I regret to inform you that our marketing department has vetoed my suggestions to change the title on my business cards to “Magician.” Do not let that (temporary) setback fool you. The “magic” of tax deferral is very real and something you absolutely want to be working in your favor.
A common concern that I hear from 401(K) participants is why should one bother deferring taxes today if there are going to be taxes as ordinary income in retirement. The major benefit here goes back to the concept of marginal tax rates from last week’s blog. Recall that each dollar earned goes into the tax bucket taxing at that given rate until the bucket is full and flows over into the next, higher, tax rate bucket.
When deferring dollars into a pre-tax account, you are taking those dollars off the top of your income, therefore avoiding your highest marginal tax rate. In retirement when you draw from your retirement account, the dollars are taxed as ordinary income. It is important to remember that again, you need to “fill” each tax bucket before moving on to the next higher tax rate. If you happen to retire and have the exact same gross income as you do while working, you will have deferred all dollars from your top bracket and withdrawn at each tax bracket in retirement.
For example, if your married household brings in $150,000 of gross income your marginal tax rate is 22%. If you deferred $10,000 into a pre-tax 401(K) account, you will have avoided $2,200 of currently due federal income tax.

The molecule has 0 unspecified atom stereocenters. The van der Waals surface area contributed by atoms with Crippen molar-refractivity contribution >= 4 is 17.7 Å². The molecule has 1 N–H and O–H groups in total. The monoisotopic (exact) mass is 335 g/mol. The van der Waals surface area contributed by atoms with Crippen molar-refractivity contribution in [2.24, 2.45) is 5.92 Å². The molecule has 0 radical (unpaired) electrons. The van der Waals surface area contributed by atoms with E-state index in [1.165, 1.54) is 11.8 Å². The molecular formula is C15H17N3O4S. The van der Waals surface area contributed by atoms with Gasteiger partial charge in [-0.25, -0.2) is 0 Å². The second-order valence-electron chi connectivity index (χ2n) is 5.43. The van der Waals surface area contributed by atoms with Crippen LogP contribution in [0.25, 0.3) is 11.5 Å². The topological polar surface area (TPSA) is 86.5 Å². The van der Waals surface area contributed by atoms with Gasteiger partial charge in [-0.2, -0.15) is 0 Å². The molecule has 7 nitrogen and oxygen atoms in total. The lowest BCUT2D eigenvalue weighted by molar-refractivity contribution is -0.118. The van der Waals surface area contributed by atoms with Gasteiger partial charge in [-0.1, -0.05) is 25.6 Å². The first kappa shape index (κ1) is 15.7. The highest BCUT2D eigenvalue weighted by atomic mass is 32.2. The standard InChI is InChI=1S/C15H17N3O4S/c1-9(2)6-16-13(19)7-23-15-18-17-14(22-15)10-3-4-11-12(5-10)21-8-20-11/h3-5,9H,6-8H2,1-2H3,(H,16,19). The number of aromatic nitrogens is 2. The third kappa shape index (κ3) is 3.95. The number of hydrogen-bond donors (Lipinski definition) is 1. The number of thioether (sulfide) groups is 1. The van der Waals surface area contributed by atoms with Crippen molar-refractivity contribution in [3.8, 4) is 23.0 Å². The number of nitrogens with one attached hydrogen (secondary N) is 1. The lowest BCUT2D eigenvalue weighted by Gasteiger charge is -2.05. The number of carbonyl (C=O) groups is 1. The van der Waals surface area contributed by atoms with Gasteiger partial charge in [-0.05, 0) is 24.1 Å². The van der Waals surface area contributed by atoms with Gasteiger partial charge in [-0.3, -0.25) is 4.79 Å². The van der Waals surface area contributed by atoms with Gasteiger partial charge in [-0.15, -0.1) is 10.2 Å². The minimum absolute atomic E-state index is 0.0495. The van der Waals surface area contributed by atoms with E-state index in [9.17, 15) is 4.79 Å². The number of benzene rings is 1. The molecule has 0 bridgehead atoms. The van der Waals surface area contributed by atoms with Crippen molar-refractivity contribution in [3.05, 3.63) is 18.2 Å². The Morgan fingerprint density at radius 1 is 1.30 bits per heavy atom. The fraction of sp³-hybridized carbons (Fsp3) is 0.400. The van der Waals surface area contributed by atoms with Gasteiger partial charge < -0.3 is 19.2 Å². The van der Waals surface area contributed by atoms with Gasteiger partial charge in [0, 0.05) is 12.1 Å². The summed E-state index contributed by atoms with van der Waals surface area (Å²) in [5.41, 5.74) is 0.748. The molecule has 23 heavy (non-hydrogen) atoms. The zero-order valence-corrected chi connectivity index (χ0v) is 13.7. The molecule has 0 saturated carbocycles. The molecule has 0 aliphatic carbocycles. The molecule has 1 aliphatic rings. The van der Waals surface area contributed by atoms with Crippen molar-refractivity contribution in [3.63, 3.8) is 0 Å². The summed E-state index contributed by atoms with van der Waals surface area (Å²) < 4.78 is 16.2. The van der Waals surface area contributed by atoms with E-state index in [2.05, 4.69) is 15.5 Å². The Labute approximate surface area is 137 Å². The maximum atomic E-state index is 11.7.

You continue to do so for your working career. In retirement, you would like to gross $150,000 of income to be drawn from said pre-tax 401(k). When drawing funds out, some of those dollars will be part of your standard or itemized deduction, therefore triggering $0 in federal income tax. Next, some will pay 10% income tax. Followed by 12%. Then eventually landing you in the same tax bracket at while you were working. The key here is that while all dollars saved into the 401(K) avoided 22%, many of those dollars were drawn out at a tax rate significantly lower than 22%.
At today’s tax rates, $150,000 saved from 22% taxes saved you $33,000 of income tax. When drawn in retirement, the tax burden on $150,000 would have resulted in $19,124 of income tax, a $13,876 savings or 9.25%.
While the magic of tax deferral is not as breathtaking as sawing your lovely assistant in half, dramatically reducing your tax liability might be a more practical form of magic we all could benefit from in our daily lives.